Why Do I Snore? How To Stop Snoring? Can Surgery Help?

why do i snore

why do i snoreThe Sleep Health Foundation Australia estimates that nearly 30%-40% of people living in Australia snore at night. Snoring is more common in men than women and usually worsens with age and obesity. There are no major risks with occasional snoring, however if you are a habitual snorer, it could be a sign of a more serious medical condition known as obstructive sleep apnoea. Loud snoring (100 decibels or more) can even create some serious relationship problems for you. Thankfully with recent advancements, there are a number of effective solutions that can help you overcome snoring. Let’s have a look at what snoring is, why do some people snore and how snoring affects your body and mind.

What is Snoring?

Snoring is a common condition which refers to the noisy breathing during sleep. This loud sound can be described as rattling, vibrating or sawing and can be very unpleasant at times.

What Causes Snoring?

From an anatomical point of view, snoring is caused by the narrowing or partial blockage of the upper airway (the nose and throat) or when nasal breathing is obstructed. The narrowing or partial blockage makes the surrounding tissues vibrate as the air flows in and out; this produces the familiar snoring sound.

doctor southbankWhy Do Some People Snore and Others Don’t?

So why do some people snore and others don’t? To find the answer to this common question, we will need to have a closer look at the typical characteristics of habitual night-time snorers:

  • bulky nasal and throat tissues
  • deformities of the nose such as a deviated septum or nasal polyps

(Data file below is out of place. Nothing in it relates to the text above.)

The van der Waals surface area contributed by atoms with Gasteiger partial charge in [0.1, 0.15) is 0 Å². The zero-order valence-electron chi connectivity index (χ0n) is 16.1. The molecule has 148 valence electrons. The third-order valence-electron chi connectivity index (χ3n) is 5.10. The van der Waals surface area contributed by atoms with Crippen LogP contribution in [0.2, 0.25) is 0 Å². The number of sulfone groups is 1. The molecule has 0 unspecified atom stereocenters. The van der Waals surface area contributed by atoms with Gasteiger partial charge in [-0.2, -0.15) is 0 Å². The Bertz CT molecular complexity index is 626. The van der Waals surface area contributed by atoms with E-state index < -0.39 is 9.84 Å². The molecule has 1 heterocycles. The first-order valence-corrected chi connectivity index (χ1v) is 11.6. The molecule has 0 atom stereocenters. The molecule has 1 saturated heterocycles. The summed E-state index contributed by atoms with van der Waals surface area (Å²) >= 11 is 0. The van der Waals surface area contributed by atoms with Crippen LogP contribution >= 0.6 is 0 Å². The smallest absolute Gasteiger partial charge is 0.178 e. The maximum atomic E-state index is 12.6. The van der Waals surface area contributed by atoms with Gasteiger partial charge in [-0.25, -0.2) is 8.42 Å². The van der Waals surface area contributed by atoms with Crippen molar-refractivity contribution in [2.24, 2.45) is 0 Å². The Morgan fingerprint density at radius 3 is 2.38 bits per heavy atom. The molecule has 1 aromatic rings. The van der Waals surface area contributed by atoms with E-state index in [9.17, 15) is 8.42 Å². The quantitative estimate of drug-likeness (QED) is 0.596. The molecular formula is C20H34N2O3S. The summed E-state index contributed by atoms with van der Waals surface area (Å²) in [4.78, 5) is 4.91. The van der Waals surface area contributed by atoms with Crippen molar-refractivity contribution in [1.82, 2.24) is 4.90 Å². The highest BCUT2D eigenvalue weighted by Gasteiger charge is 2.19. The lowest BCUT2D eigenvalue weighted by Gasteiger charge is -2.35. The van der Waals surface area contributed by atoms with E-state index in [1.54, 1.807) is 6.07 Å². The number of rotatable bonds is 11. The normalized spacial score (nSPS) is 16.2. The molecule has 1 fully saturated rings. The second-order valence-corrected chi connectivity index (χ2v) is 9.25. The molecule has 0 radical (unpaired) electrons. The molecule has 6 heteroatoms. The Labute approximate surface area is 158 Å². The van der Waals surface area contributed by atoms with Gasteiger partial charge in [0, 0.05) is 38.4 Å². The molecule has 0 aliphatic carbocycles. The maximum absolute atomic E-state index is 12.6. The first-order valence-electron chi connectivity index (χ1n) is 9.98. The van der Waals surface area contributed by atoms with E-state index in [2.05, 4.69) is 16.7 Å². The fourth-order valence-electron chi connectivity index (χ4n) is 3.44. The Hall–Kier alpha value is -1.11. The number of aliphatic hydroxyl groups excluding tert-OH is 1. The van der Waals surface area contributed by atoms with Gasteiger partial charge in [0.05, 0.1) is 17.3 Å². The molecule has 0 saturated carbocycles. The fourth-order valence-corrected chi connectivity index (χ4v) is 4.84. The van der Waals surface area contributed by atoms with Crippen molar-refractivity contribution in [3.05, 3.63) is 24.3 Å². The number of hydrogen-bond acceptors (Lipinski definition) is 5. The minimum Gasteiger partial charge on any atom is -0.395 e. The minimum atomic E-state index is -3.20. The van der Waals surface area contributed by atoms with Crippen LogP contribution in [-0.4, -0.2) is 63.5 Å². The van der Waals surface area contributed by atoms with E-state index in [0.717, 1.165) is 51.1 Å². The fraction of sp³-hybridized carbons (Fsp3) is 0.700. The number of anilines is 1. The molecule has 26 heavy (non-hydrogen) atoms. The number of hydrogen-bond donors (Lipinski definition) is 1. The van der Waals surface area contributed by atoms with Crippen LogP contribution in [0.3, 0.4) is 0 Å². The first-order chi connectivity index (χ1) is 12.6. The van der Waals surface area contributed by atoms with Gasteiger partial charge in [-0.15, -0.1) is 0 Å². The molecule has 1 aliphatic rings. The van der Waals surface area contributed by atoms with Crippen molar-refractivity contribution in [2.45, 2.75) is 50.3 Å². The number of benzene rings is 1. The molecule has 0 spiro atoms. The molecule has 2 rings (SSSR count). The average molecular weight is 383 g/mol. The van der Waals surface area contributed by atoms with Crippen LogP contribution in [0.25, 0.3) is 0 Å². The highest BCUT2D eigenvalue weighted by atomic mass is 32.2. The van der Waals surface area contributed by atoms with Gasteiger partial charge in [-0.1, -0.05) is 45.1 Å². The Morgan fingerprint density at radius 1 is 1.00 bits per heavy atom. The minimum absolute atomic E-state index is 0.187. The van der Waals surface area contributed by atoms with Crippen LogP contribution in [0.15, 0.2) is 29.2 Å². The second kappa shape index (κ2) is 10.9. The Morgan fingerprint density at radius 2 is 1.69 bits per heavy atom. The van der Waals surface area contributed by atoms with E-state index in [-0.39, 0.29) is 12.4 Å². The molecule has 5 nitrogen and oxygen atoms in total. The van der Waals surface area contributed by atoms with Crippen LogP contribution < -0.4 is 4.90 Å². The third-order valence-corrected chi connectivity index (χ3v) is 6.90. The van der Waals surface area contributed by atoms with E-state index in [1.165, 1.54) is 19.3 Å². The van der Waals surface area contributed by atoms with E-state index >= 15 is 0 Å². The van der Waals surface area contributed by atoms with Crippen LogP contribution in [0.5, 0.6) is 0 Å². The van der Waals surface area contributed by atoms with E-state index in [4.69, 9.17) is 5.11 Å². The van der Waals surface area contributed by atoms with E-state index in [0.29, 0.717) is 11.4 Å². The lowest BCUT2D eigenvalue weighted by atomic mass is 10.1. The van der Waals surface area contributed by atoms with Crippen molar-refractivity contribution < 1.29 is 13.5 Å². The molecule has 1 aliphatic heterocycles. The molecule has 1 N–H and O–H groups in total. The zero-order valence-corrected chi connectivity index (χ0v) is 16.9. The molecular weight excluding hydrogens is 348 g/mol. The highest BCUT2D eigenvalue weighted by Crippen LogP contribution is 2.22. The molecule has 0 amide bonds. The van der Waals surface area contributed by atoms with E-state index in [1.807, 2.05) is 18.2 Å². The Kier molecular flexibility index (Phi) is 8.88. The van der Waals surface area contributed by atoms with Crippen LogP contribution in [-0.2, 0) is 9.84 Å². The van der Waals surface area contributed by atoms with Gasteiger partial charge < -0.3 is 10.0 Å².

• poor muscle tone in the tongue and throat
  • long soft palate and/or uvula
  • gender (males are twice likely to snore)
  • overweight or out of shape
  • alcohol, smoking, and medications
  • nasal and/or sinus problems
  • poor sleep posture
  • swollen adenoids or tonsils
  • pregnancy
  • allergies

medical centre southbankHealth Risks Associated With Snoring

Snoring is not considered an illness; in fact, it is a symptom. However, habitual snoring can be a sign of a serious health issue, one that if left unattended could have major health complications: Obstructive sleep apnoea is characterised by chronic snoring, frequent waking, labored breathing, and repetitive obstructed pauses in a person’s breathing during sleep. Sleep apnoea can prevent you from enjoying a good night’s sleep which is necessary to lead a healthy, energetic life. So, whether you are a habitual snorer or snore occasionally, it is worth consulting your doctor for advice and correct treatment. Here is a list of some of the serious health risks associated with obstructive sleep apnoea:

  • irregular heart rhythms (arrhythmia)
  • cardiovascular diseases
  • coronary artery diseases
  • gastroesophageal reflux disease (GORD)
  • mental health issues (depression, anxiety)
  • headaches and migraines
  • less sexual drive
  • fetal complications (in women)
  • obesity
  • poor quality of sleep

 

southbank medical centreHow To Stop Snoring?

There are plenty of options that can help put a stop to your snoring, however not every method is right for every person. The best treatment for your snoring will ultimately depend on the anatomy of your upper airway, the severity of your snoring, your body weight, your age, presence of sleep apnoea, alcohol consumption, medical history, and allergies.

Lifestyle Change

To manage your snoring, you can start off with some lifestyle changes, such as:

  • avoid consuming alcohol before going to bed
  • lose weight
  • treat nasal congestion
  • quit smoking
  • avoid sleeping on your back
  • keep bedroom air moist
  • avoid sleep deprivation
  • daily exercise

Anti-Snoring Products

If these simple lifestyle changes are not producing the desired results, you can invest in various anti-snoring products readily available in the market these days:

  • anti-snoring nasal strips
  • anti-snoring pillows
  • nasal decongestants
  • air purifiers
  • nose vents
  • nasal dilators
  • mandibular advancement splint (MAS)
  • breathing devices such as CPAP, EPAP, BPAP and ASV

Surgery

Surgery is often the last option and is aimed at increasing the size of the airway, reshaping the nose, removing tonsils, adenoids or other excessive tissues, or implanting plastic rods into the soft palate. However, there is always a risk of infections and complications, therefore, surgery should only be used as the last resort.

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